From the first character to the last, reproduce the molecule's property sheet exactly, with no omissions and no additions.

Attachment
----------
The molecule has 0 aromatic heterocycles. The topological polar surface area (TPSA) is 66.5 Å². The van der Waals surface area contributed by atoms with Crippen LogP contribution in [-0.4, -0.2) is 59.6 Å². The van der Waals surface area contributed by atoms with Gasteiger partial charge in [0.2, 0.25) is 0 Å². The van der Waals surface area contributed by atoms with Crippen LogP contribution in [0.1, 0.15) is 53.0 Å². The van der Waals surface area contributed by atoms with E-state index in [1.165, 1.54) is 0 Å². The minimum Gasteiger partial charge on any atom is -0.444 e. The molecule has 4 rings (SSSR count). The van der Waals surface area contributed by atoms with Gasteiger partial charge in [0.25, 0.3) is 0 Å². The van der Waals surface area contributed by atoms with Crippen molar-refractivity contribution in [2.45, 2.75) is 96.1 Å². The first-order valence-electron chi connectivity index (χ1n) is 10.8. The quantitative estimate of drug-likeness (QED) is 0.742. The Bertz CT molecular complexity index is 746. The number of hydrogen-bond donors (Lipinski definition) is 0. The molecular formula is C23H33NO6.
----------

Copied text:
The molecule has 0 aromatic heterocycles. The topological polar surface area (TPSA) is 66.5 Å². The van der Waals surface area contributed by atoms with Crippen LogP contribution in [-0.4, -0.2) is 59.6 Å². The van der Waals surface area contributed by atoms with Gasteiger partial charge in [0.2, 0.25) is 0 Å². The van der Waals surface area contributed by atoms with Crippen LogP contribution in [0.1, 0.15) is 53.0 Å². The van der Waals surface area contributed by atoms with E-state index in [1.165, 1.54) is 0 Å². The minimum Gasteiger partial charge on any atom is -0.444 e. The molecule has 4 rings (SSSR count). The van der Waals surface area contributed by atoms with Gasteiger partial charge in [0.25, 0.3) is 0 Å². The van der Waals surface area contributed by atoms with Crippen molar-refractivity contribution in [2.45, 2.75) is 96.1 Å². The first-order valence-electron chi connectivity index (χ1n) is 10.8. The quantitative estimate of drug-likeness (QED) is 0.742. The Bertz CT molecular complexity index is 746. The number of hydrogen-bond donors (Lipinski definition) is 0. The molecular formula is C23H33NO6.